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You can’t stop the boats: Sorry We Didn’t Die At Sea @ParkTheatre

Sorry We Didn’t Die At Sea by Italian playwright Emanuele Aldrovandi and translated by Marco Young, has made a topical return to London at the Park Theatre after playing earlier this summer at the Seven Dials Playhouse. In a week when leaders and leaders in waiting were talking about illegal immigration, it seemed like a topical choice . It also has one hell of an evocative title. The piece opens with Adriano Celantano’s Prisencolinensinainciusol , which sets the scene for what we are about to see. After all, a song about communication barriers seems perfect for a play about people trafficking and illegal immigration. One side doesn’t understand why they happen, and the other still comes regardless of the latest government announcement / slogan .  However, the twist here is that the crossing is undertaken the other way. People are fleeing Europe instead of escaping war or poverty in Africa or the Middle East. It’s set sometime in the not-too-distant future. There is a crisis causing p

Inspired compilations: Pure Imagination @St_JamesTheatre @pureonstage

As the lights go down suddenly the familiar tune from the film Willy Wonka And The Chocolate Factory floats down from around the St James Theatre.

And thus begins the journey into the world of the songs of Leslie Bricusse with the revue Pure Imagination. It could easily be called a journey through the last fifty years or so of music, as it does feel like it is a showcase of some of the most popular songs from stage and film. Part of the fun is realising so many of them were written or co-written by one man.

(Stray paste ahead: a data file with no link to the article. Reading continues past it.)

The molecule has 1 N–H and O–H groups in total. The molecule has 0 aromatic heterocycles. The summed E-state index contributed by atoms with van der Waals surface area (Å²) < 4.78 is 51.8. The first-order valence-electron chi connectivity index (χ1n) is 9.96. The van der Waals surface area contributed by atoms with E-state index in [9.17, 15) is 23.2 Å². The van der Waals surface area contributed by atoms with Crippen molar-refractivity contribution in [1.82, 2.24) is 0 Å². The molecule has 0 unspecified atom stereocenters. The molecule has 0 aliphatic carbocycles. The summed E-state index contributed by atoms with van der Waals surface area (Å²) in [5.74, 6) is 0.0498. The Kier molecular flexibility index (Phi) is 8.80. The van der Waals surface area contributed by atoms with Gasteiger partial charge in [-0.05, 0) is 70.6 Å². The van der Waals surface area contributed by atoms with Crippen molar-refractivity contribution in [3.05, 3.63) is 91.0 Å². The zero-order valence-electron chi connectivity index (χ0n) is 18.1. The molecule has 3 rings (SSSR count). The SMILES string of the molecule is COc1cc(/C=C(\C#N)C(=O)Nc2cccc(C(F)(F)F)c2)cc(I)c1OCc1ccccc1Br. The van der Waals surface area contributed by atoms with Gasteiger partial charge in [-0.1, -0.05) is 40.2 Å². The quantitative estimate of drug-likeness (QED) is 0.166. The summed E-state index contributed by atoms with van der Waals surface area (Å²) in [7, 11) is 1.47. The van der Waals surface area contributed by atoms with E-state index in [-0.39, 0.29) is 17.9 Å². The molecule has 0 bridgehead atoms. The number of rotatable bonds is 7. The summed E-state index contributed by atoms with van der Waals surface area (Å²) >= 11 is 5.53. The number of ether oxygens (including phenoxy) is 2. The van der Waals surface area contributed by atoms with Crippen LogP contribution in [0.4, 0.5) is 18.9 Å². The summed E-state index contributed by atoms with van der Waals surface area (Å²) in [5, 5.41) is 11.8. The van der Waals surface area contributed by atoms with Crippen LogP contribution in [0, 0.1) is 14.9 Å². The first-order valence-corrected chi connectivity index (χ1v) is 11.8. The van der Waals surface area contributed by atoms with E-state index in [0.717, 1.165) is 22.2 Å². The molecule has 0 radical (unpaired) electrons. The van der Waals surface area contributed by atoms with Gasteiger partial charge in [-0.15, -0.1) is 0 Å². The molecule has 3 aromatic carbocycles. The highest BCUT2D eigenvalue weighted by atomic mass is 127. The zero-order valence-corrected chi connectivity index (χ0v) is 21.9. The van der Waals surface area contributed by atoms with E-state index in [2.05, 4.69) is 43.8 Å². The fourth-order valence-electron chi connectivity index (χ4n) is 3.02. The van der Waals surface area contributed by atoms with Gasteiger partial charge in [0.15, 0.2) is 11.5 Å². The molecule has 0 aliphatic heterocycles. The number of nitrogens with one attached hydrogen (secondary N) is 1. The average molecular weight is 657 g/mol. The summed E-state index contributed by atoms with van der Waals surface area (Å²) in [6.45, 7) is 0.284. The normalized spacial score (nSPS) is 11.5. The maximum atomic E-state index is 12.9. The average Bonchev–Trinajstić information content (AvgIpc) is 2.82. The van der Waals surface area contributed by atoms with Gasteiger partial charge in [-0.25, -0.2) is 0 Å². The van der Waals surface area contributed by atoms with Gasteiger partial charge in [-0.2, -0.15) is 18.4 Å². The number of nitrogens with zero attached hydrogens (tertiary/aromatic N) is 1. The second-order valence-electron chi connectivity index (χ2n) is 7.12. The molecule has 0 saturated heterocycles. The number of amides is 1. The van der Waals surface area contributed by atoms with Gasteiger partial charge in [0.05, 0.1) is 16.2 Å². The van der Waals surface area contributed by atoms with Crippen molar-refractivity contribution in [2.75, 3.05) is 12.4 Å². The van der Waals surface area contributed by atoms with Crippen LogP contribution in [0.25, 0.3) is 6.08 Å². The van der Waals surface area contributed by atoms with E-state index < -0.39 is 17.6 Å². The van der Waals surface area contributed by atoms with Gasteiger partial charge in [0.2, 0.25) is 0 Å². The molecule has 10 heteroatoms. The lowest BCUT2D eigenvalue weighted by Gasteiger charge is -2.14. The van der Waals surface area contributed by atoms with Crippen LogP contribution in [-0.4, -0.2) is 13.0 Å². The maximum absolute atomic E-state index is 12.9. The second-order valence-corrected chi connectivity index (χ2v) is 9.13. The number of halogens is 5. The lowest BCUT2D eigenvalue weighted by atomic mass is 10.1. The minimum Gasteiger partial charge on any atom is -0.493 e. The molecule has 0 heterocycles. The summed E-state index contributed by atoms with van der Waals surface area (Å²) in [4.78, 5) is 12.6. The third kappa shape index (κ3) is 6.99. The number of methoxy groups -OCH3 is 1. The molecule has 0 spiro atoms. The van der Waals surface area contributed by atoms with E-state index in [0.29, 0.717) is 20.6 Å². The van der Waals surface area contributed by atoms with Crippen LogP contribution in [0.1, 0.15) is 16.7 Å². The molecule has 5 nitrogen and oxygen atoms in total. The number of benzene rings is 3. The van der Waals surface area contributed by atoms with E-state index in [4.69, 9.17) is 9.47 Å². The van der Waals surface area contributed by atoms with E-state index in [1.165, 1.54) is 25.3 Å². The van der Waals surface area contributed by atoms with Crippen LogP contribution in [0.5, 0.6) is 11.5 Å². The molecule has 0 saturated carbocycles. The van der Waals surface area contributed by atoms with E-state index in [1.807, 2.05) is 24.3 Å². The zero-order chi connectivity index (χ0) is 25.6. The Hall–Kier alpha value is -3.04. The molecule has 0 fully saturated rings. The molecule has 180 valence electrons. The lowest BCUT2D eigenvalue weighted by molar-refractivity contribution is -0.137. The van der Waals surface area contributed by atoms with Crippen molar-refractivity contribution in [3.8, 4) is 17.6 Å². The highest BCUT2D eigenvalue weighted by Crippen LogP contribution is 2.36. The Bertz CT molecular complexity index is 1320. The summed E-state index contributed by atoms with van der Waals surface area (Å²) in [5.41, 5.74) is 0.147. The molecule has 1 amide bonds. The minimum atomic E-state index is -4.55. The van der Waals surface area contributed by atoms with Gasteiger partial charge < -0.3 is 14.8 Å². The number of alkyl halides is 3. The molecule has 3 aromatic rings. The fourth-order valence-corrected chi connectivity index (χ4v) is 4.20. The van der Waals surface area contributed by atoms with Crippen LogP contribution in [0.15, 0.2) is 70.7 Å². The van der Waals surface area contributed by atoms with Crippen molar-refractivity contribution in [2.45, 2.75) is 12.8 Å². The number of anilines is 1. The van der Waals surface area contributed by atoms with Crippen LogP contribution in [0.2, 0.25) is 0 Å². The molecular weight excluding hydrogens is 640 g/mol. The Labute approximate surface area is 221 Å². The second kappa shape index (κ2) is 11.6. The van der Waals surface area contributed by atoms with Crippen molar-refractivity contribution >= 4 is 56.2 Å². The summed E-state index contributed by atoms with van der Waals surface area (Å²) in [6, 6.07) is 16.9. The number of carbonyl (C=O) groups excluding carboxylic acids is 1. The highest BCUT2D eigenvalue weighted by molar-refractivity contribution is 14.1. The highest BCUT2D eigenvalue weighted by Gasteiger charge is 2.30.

This compilation show highlights the length and variety of his career. London-born Bricusse has written over forty musical shows and films; his collaborators have included Anthony Newley, Henry Mancini, John Williams, John Barry; he has written sentimental love songs through to the lyrics for My Old Man’s A Dustman. The latter even had members of the audience singing along since it is such a catchy tune.

The show works its way through almost fifty songs (or snippets of them), which has been devised by Bricusse and grouping them into broad themes such as love, London, pink panthers (he wrote the lyrics to a yet to be produced musical about that).

The cast are called the the man, the woman, the boy, the girl and the joker and move through the pieces without any dialogue. But the strength of their performances, the material and the musical accompaniment makes the time fly.

Both Dave Willetts as the man, and Siobhán McCarthy as the woman have tender and funny moments in the piece which show their range. Willetts’s rendition of Goldfinger - a song better known performed by Shirley Bassey - took on fresh meaning with his deadpan face and understated delivery. McCarthy singing merely the opening lines of Feeling Good imbued it with such sex appeal she had the audience hooting even before the song got going.

Julie Atherton as the girl has the audience on edge with her rendition of Can You Read My Mind, capturing the hope and innocence of the song. Niall Sheehy gave dramatic weight and vocal power to a range of songs, including the This is The Moment.

But it is Giles Terera who is the revelation in the role of the Joker that showed both his comic abilities and vocal strength. Singing The Candyman while throwing sweets out to the audience (making a point that he wanted to get the critics since it was press night) was just one of his memorable performances of the evening.

An evening to remember, not just because it was mildly star studded. Directed by Christopher Henshaw with music direction by Michael England, Pure Imagination runs at the St James Theatre until 17 October. Fans of Leslie Bricusse, can also catch him at a post show Q&A on October 7.


Post show impressions with @Johnnyfoxlondon (where we agree that of all the compilation shows at the St James Theatre of late, this has to be the best) ensue...

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